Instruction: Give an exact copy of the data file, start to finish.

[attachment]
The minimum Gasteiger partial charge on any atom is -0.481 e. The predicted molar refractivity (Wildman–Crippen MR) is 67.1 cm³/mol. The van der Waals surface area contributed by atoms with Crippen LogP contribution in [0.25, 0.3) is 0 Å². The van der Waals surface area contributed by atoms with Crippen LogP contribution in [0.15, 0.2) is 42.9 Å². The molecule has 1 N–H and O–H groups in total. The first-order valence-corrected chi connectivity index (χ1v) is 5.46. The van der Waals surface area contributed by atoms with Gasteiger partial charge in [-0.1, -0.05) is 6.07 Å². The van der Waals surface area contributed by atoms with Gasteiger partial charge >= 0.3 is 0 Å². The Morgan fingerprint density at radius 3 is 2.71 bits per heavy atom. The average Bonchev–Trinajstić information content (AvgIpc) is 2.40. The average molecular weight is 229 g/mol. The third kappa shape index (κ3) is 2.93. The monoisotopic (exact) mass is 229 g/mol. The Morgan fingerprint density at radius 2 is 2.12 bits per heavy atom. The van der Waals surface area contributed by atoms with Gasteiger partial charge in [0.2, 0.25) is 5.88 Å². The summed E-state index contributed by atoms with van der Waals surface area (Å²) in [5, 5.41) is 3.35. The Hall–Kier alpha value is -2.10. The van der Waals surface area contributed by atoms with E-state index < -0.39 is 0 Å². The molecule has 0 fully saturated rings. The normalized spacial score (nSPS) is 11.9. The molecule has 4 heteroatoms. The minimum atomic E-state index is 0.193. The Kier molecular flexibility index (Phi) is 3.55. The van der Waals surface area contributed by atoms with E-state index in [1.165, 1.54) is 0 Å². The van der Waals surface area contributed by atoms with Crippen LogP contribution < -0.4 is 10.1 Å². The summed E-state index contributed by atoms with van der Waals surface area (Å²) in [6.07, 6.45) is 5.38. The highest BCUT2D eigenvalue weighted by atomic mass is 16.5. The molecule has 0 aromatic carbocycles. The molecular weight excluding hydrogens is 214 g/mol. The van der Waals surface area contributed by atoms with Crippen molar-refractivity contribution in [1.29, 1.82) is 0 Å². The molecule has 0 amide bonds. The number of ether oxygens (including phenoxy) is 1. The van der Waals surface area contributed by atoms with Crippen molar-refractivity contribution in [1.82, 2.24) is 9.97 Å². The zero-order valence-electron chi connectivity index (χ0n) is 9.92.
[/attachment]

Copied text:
The minimum Gasteiger partial charge on any atom is -0.481 e. The predicted molar refractivity (Wildman–Crippen MR) is 67.1 cm³/mol. The van der Waals surface area contributed by atoms with Crippen LogP contribution in [0.25, 0.3) is 0 Å². The van der Waals surface area contributed by atoms with Crippen LogP contribution in [0.15, 0.2) is 42.9 Å². The molecule has 1 N–H and O–H groups in total. The first-order valence-corrected chi connectivity index (χ1v) is 5.46. The van der Waals surface area contributed by atoms with Gasteiger partial charge in [-0.1, -0.05) is 6.07 Å². The van der Waals surface area contributed by atoms with Gasteiger partial charge >= 0.3 is 0 Å². The Morgan fingerprint density at radius 3 is 2.71 bits per heavy atom. The average Bonchev–Trinajstić information content (AvgIpc) is 2.40. The average molecular weight is 229 g/mol. The third kappa shape index (κ3) is 2.93. The monoisotopic (exact) mass is 229 g/mol. The Morgan fingerprint density at radius 2 is 2.12 bits per heavy atom. The van der Waals surface area contributed by atoms with Gasteiger partial charge in [0.2, 0.25) is 5.88 Å². The summed E-state index contributed by atoms with van der Waals surface area (Å²) in [5, 5.41) is 3.35. The Hall–Kier alpha value is -2.10. The van der Waals surface area contributed by atoms with E-state index < -0.39 is 0 Å². The molecule has 0 fully saturated rings. The normalized spacial score (nSPS) is 11.9. The molecule has 4 heteroatoms. The minimum atomic E-state index is 0.193. The Kier molecular flexibility index (Phi) is 3.55. The van der Waals surface area contributed by atoms with E-state index in [1.165, 1.54) is 0 Å². The van der Waals surface area contributed by atoms with Crippen LogP contribution < -0.4 is 10.1 Å². The summed E-state index contributed by atoms with van der Waals surface area (Å²) in [6.07, 6.45) is 5.38. The highest BCUT2D eigenvalue weighted by atomic mass is 16.5. The molecule has 0 aromatic carbocycles. The molecular weight excluding hydrogens is 214 g/mol. The van der Waals surface area contributed by atoms with Crippen molar-refractivity contribution in [1.29, 1.82) is 0 Å². The molecule has 0 amide bonds. The number of ether oxygens (including phenoxy) is 1. The van der Waals surface area contributed by atoms with Crippen molar-refractivity contribution in [1.82, 2.24) is 9.97 Å². The zero-order valence-electron chi connectivity index (χ0n) is 9.92.